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Essentials Series
  1. Introduction
  2. Industrial Park Basics
  3. Editing Assets
  4. Templates
  5. Links
  6. Tikis and Enemies

This page is part of the Essential Series modding tutorials. In this guide, you will learn how to use DPAT assets. Dispatchers are the most basic base asset type. Their only function is to send and receive events, and do nothing other than that.

Using a Dispatcher

Industrial Park has a Dispatcher template. Dispatchers have no unique fields, only all of those present in Base assets, including Links. Dispatchers can be used to help with all kinds of game logic, below are some common examples, but other use cases exist.


Every base asset receives ScenePrepare when a level starts. If you want an Entity asset to be set to invisble when the level starts, you can create a dispatcher and add ScenePrepare => Invisible with the target asset as the object to its links (although there are more elegant ways to do this).

Persistent Setups

Persistent assets are saved to the game's save file, and keep their state through loads. Let's say you place a Spatula on your level, and it is on a floating platform. You don't want the floating platform to appear anymore after the spatula has been collected. This can be done with a dispatcher:

  1. Create a dispatcher and add ScenePrepare => CollisionVisibleOff with the platform as the target asset to its links.
  2. Set EnabledOnStart to false (this will cause the asset to start disabled, meaning it will not send or receive any events) on the dispatcher.
  3. Set StateIsPersistent to true on the dispatcher.
  4. Add a link to the Spatula: Pickup => Enable, with the dispatcher as the target asset.

This setup means that, once the spatula is collected, it will enable a previously disabled dispatcher. Since the dispatcher is persistent, it will be enabled forever, even after player death and scene reload. The enabled dispatcher will send CollisionVisibleOff to the platform on ScenePrepare, meaning the platform will not appear anymore.

All Base assets can be set as persistent or not, enabled on start or not. This type of setup is used in many different points of the game. For example, when you first meet an enemy, a cutscene plays. At this point, a persistent dispatcher with a link that disables the cutscene trigger is enabled, so it will never play again.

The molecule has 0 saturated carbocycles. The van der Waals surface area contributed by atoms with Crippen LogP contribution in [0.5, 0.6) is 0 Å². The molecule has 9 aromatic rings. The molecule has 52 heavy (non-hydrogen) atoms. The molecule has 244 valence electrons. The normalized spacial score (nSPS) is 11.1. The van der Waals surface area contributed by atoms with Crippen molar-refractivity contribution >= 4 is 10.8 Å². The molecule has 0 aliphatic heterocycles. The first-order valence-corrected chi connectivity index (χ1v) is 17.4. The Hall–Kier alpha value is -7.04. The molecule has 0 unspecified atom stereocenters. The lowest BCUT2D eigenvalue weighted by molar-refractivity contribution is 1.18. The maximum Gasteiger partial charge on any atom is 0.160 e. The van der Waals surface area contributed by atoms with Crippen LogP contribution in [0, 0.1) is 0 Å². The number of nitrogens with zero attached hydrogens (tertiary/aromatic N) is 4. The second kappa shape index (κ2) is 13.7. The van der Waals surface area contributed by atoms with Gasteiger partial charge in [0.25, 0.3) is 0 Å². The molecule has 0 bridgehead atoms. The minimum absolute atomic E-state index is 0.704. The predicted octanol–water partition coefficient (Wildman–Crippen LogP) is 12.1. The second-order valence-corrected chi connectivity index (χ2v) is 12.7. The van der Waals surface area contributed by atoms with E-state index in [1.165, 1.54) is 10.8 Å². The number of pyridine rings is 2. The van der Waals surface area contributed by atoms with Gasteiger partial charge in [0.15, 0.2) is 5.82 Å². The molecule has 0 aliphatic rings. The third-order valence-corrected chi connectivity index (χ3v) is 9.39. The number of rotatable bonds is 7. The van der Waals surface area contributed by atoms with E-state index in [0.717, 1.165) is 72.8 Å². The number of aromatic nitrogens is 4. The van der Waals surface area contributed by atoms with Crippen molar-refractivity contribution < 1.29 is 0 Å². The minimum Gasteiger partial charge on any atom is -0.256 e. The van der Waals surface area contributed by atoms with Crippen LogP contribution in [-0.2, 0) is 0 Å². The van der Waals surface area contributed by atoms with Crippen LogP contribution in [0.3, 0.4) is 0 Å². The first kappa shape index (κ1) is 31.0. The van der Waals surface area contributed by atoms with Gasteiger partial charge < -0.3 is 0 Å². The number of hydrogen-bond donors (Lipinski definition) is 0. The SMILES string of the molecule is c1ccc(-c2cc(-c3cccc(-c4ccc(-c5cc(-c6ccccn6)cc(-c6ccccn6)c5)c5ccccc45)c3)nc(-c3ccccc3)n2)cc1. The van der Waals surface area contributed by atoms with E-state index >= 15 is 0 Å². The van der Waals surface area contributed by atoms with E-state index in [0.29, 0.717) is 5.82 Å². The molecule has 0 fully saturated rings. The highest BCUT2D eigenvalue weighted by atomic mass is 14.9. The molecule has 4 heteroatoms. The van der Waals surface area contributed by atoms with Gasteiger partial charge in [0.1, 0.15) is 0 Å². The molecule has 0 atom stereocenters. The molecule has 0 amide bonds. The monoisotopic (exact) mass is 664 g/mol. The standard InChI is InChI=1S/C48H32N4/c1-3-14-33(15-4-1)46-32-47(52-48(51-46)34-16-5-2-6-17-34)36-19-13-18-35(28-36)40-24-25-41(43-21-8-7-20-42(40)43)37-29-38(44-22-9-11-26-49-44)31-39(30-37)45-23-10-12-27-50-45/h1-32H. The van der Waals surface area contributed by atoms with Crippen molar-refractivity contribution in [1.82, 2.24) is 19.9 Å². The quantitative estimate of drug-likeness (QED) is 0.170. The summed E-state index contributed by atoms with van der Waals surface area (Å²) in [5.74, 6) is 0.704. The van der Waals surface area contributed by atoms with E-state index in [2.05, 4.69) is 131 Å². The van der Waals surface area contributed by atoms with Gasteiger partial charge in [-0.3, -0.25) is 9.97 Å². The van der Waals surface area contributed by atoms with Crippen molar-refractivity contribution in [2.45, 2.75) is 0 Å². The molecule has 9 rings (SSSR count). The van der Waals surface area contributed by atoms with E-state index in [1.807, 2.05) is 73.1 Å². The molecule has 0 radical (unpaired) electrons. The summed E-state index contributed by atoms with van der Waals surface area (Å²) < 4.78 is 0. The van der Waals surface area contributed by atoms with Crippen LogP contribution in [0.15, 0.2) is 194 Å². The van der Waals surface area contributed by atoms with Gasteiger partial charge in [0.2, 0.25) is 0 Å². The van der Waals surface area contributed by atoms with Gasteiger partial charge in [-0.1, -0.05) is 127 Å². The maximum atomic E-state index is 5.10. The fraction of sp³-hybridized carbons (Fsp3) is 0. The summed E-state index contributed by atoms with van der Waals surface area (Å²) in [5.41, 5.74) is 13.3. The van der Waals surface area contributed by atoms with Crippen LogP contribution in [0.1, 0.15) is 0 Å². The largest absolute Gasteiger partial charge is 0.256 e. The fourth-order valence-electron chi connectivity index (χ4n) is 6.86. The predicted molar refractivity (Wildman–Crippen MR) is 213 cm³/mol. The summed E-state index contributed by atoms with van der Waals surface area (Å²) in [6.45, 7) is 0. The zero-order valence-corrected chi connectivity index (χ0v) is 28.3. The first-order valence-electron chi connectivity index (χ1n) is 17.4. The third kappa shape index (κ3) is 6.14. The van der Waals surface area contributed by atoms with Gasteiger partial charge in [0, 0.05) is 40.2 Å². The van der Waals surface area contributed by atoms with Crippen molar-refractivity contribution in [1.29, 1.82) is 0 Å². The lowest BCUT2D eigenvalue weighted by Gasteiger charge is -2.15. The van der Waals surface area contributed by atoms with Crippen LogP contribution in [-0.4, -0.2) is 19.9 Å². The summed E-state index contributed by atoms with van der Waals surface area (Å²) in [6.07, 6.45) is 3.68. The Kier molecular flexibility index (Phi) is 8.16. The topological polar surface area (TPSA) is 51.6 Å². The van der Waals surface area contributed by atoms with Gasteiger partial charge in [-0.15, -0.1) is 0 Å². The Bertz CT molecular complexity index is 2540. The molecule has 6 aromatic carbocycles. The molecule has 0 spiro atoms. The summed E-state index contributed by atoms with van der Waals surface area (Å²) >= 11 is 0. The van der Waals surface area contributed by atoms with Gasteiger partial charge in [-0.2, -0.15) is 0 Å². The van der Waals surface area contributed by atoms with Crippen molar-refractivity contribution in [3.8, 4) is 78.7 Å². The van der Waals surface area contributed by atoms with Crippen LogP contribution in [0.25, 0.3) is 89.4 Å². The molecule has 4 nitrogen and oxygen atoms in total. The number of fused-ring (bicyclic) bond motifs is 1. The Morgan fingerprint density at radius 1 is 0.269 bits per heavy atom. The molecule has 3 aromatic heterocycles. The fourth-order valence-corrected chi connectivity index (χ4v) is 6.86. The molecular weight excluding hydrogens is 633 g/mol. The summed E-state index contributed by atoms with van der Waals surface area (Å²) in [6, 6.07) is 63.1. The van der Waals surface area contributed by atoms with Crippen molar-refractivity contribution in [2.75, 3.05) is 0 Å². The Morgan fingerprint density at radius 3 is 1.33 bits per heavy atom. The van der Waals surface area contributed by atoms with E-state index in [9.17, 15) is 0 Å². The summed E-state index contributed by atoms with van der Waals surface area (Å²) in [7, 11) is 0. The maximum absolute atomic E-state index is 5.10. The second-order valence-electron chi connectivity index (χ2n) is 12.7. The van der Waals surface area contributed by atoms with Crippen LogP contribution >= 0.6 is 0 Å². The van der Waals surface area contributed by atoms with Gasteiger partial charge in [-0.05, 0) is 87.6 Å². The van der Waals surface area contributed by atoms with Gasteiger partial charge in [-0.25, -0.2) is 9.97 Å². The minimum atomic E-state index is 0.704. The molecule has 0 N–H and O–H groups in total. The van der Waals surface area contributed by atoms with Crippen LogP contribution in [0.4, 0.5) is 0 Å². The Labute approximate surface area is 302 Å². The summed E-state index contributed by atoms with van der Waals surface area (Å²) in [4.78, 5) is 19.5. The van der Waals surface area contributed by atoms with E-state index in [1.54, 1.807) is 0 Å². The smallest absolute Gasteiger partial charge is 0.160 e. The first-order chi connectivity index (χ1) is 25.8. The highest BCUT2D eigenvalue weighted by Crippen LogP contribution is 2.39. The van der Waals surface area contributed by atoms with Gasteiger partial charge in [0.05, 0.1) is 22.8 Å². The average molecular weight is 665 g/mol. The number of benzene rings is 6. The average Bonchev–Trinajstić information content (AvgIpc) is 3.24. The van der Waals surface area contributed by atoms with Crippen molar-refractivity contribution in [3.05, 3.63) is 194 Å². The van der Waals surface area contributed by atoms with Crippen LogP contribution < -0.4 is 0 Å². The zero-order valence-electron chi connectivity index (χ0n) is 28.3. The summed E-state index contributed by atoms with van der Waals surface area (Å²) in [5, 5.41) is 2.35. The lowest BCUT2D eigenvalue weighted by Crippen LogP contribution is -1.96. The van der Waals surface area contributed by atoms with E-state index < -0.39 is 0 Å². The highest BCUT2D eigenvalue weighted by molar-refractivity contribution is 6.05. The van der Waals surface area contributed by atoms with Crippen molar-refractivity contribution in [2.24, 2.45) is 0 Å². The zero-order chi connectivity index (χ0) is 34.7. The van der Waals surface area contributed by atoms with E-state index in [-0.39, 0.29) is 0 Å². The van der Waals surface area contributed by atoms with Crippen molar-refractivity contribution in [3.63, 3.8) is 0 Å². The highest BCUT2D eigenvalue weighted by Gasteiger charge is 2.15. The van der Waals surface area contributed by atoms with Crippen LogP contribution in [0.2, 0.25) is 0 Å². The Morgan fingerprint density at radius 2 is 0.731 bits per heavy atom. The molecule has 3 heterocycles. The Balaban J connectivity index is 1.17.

Let's say you have four different buttons on your level, and you want all of them to do the same thing when pressed. But this thing involves 14 different events, and if you change it on one button, you have to change it on all of them! Instead of having a copy of all links on each button, you can put the links in a dispatcher. The buttons will have only one link, ButtonPress => Run with the dispatcher as the target asset, while the other 14 are on the dispatcher itself, with Run as the receiving event. The dispatcher will simply relay the events it receives. (note that Run is just an example; you could use any other event, actually).


If you want a music track to play, you can send the PlayMusic event to any dispatcher with the number of the song on the first argument (the game always uses a dispatcher called MUSIC_DISP, and so can you if you wish, but it's not necessary). Note that this cannot be done on ScenePrepare, as you have to wait at least one frame before PlayMusic actually works. An alternative way is to make a timer that runs on ScenePrepare and expires in 0.1 seconds before sending PlayMusic to a dispatcher on Expired. These are the possible values for the argument:

  • 00 - Bikini Bototm
  • 01 - Jellyfish Fields
  • 02 - Downtown Bikini Bottom
  • 03 - Goo Lagoon
  • 04 - Poseidome
  • 05 - Rock Bottom
  • 06 - Mermalair
  • 07 - Silence (Sand Mountain has no unique track!)
  • 08 - Industrial Park
  • 09 - Kelp Forest
  • 10 - Flying Dutchman Graveyard
  • 11 - SpongeBob's Dream
  • 12 - Chum Bucket Lab
  • 15 - Slide
  • 16 - Ambush

More information about custom music can be found in the Sound Effects page.